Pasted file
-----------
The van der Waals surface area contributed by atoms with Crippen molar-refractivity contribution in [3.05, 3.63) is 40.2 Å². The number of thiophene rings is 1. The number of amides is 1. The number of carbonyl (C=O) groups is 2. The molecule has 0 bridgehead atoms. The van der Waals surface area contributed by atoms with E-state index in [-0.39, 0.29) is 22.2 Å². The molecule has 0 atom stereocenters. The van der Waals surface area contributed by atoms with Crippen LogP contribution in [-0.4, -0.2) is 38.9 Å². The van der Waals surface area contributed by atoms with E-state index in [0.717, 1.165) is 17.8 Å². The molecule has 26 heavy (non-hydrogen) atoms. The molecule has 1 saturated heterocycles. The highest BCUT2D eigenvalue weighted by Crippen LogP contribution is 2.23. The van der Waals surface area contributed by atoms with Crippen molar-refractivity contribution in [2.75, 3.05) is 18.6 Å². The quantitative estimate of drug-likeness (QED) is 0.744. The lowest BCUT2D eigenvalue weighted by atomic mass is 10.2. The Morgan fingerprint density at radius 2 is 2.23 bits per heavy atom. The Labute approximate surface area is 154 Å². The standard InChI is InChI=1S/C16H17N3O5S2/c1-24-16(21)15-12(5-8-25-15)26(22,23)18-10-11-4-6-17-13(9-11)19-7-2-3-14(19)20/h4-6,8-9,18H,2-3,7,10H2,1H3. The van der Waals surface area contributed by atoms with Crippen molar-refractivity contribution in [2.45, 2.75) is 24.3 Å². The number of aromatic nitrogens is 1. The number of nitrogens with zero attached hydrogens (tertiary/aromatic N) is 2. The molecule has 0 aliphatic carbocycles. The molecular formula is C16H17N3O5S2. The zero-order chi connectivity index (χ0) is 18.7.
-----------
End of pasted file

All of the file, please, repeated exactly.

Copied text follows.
The van der Waals surface area contributed by atoms with Crippen molar-refractivity contribution in [3.05, 3.63) is 40.2 Å². The number of thiophene rings is 1. The number of amides is 1. The number of carbonyl (C=O) groups is 2. The molecule has 0 bridgehead atoms. The van der Waals surface area contributed by atoms with E-state index in [-0.39, 0.29) is 22.2 Å². The molecule has 0 atom stereocenters. The van der Waals surface area contributed by atoms with Crippen LogP contribution in [-0.4, -0.2) is 38.9 Å². The van der Waals surface area contributed by atoms with E-state index in [0.717, 1.165) is 17.8 Å². The molecule has 26 heavy (non-hydrogen) atoms. The molecule has 1 saturated heterocycles. The highest BCUT2D eigenvalue weighted by Crippen LogP contribution is 2.23. The van der Waals surface area contributed by atoms with Crippen molar-refractivity contribution in [2.75, 3.05) is 18.6 Å². The quantitative estimate of drug-likeness (QED) is 0.744. The lowest BCUT2D eigenvalue weighted by atomic mass is 10.2. The Morgan fingerprint density at radius 2 is 2.23 bits per heavy atom. The Labute approximate surface area is 154 Å². The standard InChI is InChI=1S/C16H17N3O5S2/c1-24-16(21)15-12(5-8-25-15)26(22,23)18-10-11-4-6-17-13(9-11)19-7-2-3-14(19)20/h4-6,8-9,18H,2-3,7,10H2,1H3. The van der Waals surface area contributed by atoms with Crippen molar-refractivity contribution in [2.45, 2.75) is 24.3 Å². The number of aromatic nitrogens is 1. The number of nitrogens with zero attached hydrogens (tertiary/aromatic N) is 2. The molecule has 0 aliphatic carbocycles. The molecular formula is C16H17N3O5S2. The zero-order chi connectivity index (χ0) is 18.7.